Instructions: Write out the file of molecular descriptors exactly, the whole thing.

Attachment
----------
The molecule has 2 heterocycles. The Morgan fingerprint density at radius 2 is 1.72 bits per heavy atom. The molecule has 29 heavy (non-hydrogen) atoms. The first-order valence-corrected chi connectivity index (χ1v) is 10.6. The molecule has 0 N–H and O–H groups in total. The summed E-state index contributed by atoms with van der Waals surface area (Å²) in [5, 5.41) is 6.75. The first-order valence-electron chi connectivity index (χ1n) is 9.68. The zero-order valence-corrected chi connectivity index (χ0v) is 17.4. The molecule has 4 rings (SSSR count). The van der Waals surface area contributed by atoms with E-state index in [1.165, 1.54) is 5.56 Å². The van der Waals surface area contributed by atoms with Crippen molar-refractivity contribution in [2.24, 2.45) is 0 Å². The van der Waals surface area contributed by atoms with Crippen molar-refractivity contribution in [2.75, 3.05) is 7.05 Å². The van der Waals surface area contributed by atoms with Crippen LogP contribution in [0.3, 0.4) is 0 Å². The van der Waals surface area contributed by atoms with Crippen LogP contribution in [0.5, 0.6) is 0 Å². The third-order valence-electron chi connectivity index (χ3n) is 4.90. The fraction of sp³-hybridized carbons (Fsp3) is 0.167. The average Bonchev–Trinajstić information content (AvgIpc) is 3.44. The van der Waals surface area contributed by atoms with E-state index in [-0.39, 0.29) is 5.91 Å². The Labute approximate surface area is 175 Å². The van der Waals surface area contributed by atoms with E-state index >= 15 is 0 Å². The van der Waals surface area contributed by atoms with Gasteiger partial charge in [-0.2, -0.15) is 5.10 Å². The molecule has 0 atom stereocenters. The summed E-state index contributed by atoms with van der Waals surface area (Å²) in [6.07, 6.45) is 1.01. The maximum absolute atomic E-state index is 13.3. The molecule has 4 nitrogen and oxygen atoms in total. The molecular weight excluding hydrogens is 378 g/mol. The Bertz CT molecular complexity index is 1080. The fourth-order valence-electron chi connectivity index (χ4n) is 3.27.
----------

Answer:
The molecule has 2 heterocycles. The Morgan fingerprint density at radius 2 is 1.72 bits per heavy atom. The molecule has 29 heavy (non-hydrogen) atoms. The first-order valence-corrected chi connectivity index (χ1v) is 10.6. The molecule has 0 N–H and O–H groups in total. The summed E-state index contributed by atoms with van der Waals surface area (Å²) in [5, 5.41) is 6.75. The first-order valence-electron chi connectivity index (χ1n) is 9.68. The zero-order valence-corrected chi connectivity index (χ0v) is 17.4. The molecule has 4 rings (SSSR count). The van der Waals surface area contributed by atoms with E-state index in [1.165, 1.54) is 5.56 Å². The van der Waals surface area contributed by atoms with Crippen molar-refractivity contribution in [2.24, 2.45) is 0 Å². The van der Waals surface area contributed by atoms with Crippen molar-refractivity contribution in [2.75, 3.05) is 7.05 Å². The van der Waals surface area contributed by atoms with Crippen LogP contribution in [0.3, 0.4) is 0 Å². The van der Waals surface area contributed by atoms with Crippen LogP contribution in [0.5, 0.6) is 0 Å². The third-order valence-electron chi connectivity index (χ3n) is 4.90. The fraction of sp³-hybridized carbons (Fsp3) is 0.167. The average Bonchev–Trinajstić information content (AvgIpc) is 3.44. The van der Waals surface area contributed by atoms with E-state index in [-0.39, 0.29) is 5.91 Å². The Labute approximate surface area is 175 Å². The van der Waals surface area contributed by atoms with E-state index >= 15 is 0 Å². The van der Waals surface area contributed by atoms with Gasteiger partial charge in [-0.2, -0.15) is 5.10 Å². The molecule has 0 atom stereocenters. The summed E-state index contributed by atoms with van der Waals surface area (Å²) in [6.07, 6.45) is 1.01. The maximum absolute atomic E-state index is 13.3. The molecule has 4 nitrogen and oxygen atoms in total. The molecular weight excluding hydrogens is 378 g/mol. The Bertz CT molecular complexity index is 1080. The fourth-order valence-electron chi connectivity index (χ4n) is 3.27.